Skip to main content

The Mental Ward - A Cat that Barks (33)



      The truck stopped with a rattle and squeak.  Emery slowly slid to the ground, overwhelmed by whispers from the past.  It had been so long ago that she was here.  But this was her road -- the little back road, down which various employees of the Carlysle's abode.  She could almost see her father's strong form, striding down the road, and hear his whistle.  Emery inhaled.  The scent of tree blossoms were hauntingly familiar and she could almost hear a little Evelyn's voice wailing because Edwina spilled her milk.
     But then she blinked and the images disappeared, leaving behind a wistful feeling.  "Come on, Beth," she murmured.  "I can get you home from here."
     Beth sprang to the ground beside her.  Her eyes were wide and curious, but there was no recognition in them.  She didn't know how close she was to home.  The staff road was unfamiliar to her.
     Emery grasped Beth's hand and nodded to the driver.  "Thank you kindly, sir.  We can make it from here."
     But the man didn't respond.  His brow was furrowed and his head tilted every so slightly as if he had just seen a cat that barked and didn't know what to make of it.
     A gust of wind stirred the leaves bordering the street and Emery shivered.  "Goodnight, sir," she added, feeling that something polite must be said.
     Then she and Beth hurried down the back street, feeling the eyes of the man on them as they went.


(You can find the previous installments of The Mental Ward by clicking on the label "MentalWard."  The installments will appear with the newest at the top.  So if you only need a refresher, you can easily read the most recent post.  However, if you want to read the whole story, you will have to start at the bottom and work your way up.  Enjoy!)

Comments

  1. I was quite excited when I saw you posted another installment of The Mental Ward! This was wonderful, as always :).

    ReplyDelete
  2. YIPPEEE!!!!!!!! The Mental Ward again!!!

    ReplyDelete
  3. :)
    I'm planning to post the next one next Saturday!

    ReplyDelete

Post a Comment

Popular posts from this blog

Guest Post by Emily!

Character Creation by Emily Ann Putzke
My character in Ain’t We Got Fun is Georgiana (Gi) Rowland, the older sister of Bess. Their family is struggling during the Great Depression, so Gi takes off for NYC to make a fortune and help them out. The sisters recount their adventures, joys and heartaches to each other. My co-author, Emily Chapman, and I wrote this story in letter form in January. Our characters are very different people! Here are a 5 things that helped me bring Gi to life, and give her a personality that’s all her own.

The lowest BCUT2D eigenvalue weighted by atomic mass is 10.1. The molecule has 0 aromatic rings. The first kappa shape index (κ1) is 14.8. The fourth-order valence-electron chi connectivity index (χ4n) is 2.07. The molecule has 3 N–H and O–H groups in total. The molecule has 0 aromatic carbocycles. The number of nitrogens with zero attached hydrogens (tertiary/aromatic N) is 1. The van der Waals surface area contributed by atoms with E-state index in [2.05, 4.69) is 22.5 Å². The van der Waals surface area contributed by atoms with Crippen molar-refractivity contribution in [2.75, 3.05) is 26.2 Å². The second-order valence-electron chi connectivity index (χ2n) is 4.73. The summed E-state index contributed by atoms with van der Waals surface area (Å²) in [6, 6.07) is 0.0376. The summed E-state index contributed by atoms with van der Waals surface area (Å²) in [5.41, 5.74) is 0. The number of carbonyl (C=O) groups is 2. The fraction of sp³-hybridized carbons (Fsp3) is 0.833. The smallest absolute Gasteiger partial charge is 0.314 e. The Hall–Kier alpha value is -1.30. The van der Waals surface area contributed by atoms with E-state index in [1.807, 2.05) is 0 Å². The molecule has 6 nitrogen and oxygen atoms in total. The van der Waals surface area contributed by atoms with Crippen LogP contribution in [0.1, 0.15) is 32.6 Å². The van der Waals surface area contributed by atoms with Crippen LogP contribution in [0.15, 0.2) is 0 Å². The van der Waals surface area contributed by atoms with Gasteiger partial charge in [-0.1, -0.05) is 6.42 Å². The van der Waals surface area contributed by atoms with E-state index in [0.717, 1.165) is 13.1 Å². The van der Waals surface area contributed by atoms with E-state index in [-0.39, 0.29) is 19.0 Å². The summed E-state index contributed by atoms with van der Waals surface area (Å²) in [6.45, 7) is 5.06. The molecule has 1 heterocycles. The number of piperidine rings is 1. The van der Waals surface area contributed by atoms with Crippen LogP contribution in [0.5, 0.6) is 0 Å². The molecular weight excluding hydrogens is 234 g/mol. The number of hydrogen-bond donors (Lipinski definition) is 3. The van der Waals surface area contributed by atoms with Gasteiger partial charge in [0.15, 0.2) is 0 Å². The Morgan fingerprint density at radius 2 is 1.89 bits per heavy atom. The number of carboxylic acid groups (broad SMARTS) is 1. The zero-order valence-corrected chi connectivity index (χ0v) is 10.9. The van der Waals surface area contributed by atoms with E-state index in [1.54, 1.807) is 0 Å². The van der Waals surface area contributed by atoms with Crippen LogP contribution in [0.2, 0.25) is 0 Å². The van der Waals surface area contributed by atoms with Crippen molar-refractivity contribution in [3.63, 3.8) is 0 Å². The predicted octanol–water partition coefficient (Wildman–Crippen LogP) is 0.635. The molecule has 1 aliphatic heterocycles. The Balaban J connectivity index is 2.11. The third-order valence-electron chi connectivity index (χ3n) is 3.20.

1.  Give Your Characters Flaws None of us are perfect, so our characters shouldn't be either. Gi is a fun, loyal, light hearted girl with big dreams. But she has a flaw that she struggles with throughout the entire story. Pride. She’s very stubborn, independent, and doesn’t want anything from anybody.
2. Use That Flaw to Stretch and Change Your Character Pride gets Gi in quite a few scrapes. Throughout AWGF, she’s constantly battling with it. Everytime she thi…

The Evil Seven Dwarves

Don't count the dwarves in the picture.  There's thirteen of them instead of seven like I was trying to find.  Pinterest isn't perfect, and I'm not a master in digital photo editing.
       But here is part of my twist on Snow White, and I am having more fun with it than you can imagine. 
     I have a queen...drop-dead gorgeous...cold...reserved...tormented...but not evil.
     I have a princess...sheltered...trusting...a little naïve...generally believes the best of people...but not stupid.
     I have a huntsman...big...terrifying to behold...but well-meaning.
     I have a maid...tender-hearted...driven to reveal the truth and set things right...but completely mistaken on so many points.
     I have an herbalist...talented...bound to serve the dark side but resenting it.
     I have 7 dwarves...blood-thirsty...twisted...scheming...evil.

Is that a catastrophe happening, way over yonder?

The next scene in my story is meant to be an important one.  Readers get to meet the dwarves in their own evil lair.  My heroine is tormented for their selfish purposes.  Big scene.

     But when I started writing it, it looked incredibly detached and boring.  "Yeah, look over there.  See those dwarves by the table?  They are tormenting our heroine.  Very sad.  The cottage is cute, though."  The scene just wasn't working.  And my story has been sitting in stasis awaiting inspiration.

     Last night, I flopped on the floor to daydream and snuggle my dog.  For a while, I let my mind wander here and there.  But gradually I came to my senses and realized that the first thing I felt on "awaking" was the hard floor.

     Suddenly, I was Moriah, regaining consciousness.  Hard floor.  Noises.  Light.  Hands on my hair.  And the scene came alive for me.  I could hardly wait to get up and start writing again.

     So, if your scene is too detached, try lying on the…